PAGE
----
How to Create a DigitalOcean Droplet from an Ubuntu ISO Format Image
DigitalOcean’s Custom Images feature allows you to bring your virtual disk images from an on-premise environment or another cloud platform to DigitalOcean and use them to start DigitalOcean Droplets.
As described in the Custom Images documentation, the following image types are supported natively by the Custom Images upload tool:
ISO is another popular image format which you may want to use with Custom Images. ISO images are frequently provided by Linux distributions as a convenient method for installing Linux. Unfortunately, ISO images aren’t currently supported by the upload tool, although support is planned for the end of 2018.
In this tutorial, we’ll demonstrate how to use the free and open-source VirtualBox virtualization tool to create a DigitalOcean-compatible VDI image (VirtualBox Disk Image) from an Ubuntu 18.04 ISO. The steps in this guide can be adapted to work with your preferred distribution’s ISO images.
Before you begin, you’ll need the following available to you:
- A local machine or remote server (with GUI access) onto which you’ll install and use VirtualBox. In this tutorial we’ll use a Mac OS X local machine, but you can use any system supported by VirtualBox. To learn more about supported systems, consult the VirtualBox Manual. The GUI menu options should be similar across operating systems, but may not be identical.
- Your image must support the ext3 or ext4 filesystems
- Your image must have
bsd-cloudinitinstalled (Ubuntu 18.04 Server comes with
If you’re adapting these steps for another distribution’s ISO and your image does not have
cloud-init installed and configured, you must install and configure it manually after installing the OS.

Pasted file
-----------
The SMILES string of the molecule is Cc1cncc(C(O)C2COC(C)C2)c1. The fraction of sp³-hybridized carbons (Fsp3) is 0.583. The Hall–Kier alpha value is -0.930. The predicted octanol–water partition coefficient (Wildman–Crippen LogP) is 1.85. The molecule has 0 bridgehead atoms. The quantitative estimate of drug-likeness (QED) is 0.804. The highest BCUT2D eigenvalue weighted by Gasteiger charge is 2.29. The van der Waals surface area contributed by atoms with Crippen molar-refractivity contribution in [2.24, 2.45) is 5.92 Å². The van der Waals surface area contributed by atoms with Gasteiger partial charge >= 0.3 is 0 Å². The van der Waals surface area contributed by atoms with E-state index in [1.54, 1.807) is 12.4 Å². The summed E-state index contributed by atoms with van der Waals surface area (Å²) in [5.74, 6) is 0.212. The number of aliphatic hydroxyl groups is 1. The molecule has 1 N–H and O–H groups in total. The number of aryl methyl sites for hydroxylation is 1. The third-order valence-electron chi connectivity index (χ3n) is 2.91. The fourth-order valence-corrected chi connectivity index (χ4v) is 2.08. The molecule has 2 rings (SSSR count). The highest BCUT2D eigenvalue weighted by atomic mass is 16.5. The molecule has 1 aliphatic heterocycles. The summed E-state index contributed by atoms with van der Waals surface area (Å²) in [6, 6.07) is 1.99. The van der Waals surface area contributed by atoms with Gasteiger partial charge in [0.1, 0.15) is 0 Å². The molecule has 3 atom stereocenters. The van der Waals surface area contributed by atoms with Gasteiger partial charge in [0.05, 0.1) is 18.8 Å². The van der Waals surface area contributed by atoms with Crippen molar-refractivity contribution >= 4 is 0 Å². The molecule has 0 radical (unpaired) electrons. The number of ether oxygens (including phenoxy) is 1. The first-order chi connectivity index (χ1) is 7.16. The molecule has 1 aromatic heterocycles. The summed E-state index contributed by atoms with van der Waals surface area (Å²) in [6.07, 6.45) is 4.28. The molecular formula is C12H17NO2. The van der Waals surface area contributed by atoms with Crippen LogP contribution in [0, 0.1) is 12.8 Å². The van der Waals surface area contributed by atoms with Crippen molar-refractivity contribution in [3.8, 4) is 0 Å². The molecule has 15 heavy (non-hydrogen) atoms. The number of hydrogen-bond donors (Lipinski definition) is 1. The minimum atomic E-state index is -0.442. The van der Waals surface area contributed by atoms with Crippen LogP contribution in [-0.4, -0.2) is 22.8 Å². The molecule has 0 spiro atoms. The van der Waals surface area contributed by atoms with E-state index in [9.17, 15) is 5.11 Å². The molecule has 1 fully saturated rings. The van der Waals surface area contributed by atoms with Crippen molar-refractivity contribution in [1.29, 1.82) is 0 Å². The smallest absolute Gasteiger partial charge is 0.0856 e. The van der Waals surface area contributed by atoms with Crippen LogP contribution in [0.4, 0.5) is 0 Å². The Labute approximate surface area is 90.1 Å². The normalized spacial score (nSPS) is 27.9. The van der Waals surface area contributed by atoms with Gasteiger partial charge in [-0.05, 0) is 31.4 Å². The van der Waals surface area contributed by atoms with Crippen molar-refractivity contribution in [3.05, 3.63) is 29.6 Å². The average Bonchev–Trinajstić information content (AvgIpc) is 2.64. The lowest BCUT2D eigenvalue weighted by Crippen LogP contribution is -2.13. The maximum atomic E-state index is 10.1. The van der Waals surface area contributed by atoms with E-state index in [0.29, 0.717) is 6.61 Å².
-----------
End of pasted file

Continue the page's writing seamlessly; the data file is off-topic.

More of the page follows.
Once you have these prerequisites available to you, you’re ready to begin with this guide.
Step 1 — Installing VirtualBox and Creating a Virtual Machine
The tool we’ll use to convert the ISO-format image in this guide is VirtualBox, a free and open-source virtualizer for x86 hardware. By default, VirtualBox uses a GUI, which we’ll use to create the VDI image in this guide.
To begin, download and install VirtualBox from the downloads page. Follow the appropriate link in the VirtualBox 5.2.20 platform packages section depending on your host operating system. In this guide, we’ll be using an OSX system, so we’ll download and install VirtualBox using the provided DMG.
Once you’ve installed VirtualBox, open the application.
You should see the following welcome screen:
Click on New to begin creating your Ubuntu virtual machine.
The following window should pop up, allowing you to name your virtual machine (VM) and select its OS:
In this tutorial, we’ll name our VM
Ubuntu 18.04, but feel free to give the VM a more descriptive name.
For Type, select Linux, and for Version, select Ubuntu (64-bit). Then, hit Continue.
The following screen should appear, allowing you to specify how much memory to allocate to your virtual machine:
Unless you have a more complex use case, 1024 MB should be enough memory for your virtual machine. If you need to adjust memory size, enter the amount of memory to be allocated to the VM, then hit Continue.
You should see the following screen:
This window allows you to create a virtual hard disk for your VM. This virtual hard disk is the image that you’ll upload to DigitalOcean in a later step. The Ubuntu operating system will be installed from the ISO you downloaded to this virtual hard disk. Make sure Create a virtual hard disk now is selected, and hit Create.
The following Hard disk file type window should appear, allowing you to select the format you’d like to use for your image:
All three types are supported by DigitalOcean Custom Images, so unless you have a strong preference, select VDI (VirtualBox Disk Image). Hit Continue.
You should then see the following window:
This window allows you to choose between a Dynamically allocated or Fixed size hard disk file. We’ll use the default Dynamically allocated option and allow the file to grow as we install the Ubuntu OS and packages. Hit Continue.
The next window allows you to name your hard disk file (as well as choose the path to which it will be saved), and specify its maximum size:
Be sure to give yourself enough disk space to install the operating system as well as additional packages you may need. The default 10 GB should be fine for most purposes, but if you anticipate installing a large number of packages or storing a lot of data in the image, you should bump this up to your anticipated disk usage.
Once you’ve selected the size of the virtual hard disk, hit Create.
At this point, you’ll be returned to the initial welcome screen, where you’ll see the virtual machine you just created:
We can now begin installing Ubuntu onto the virtual machine.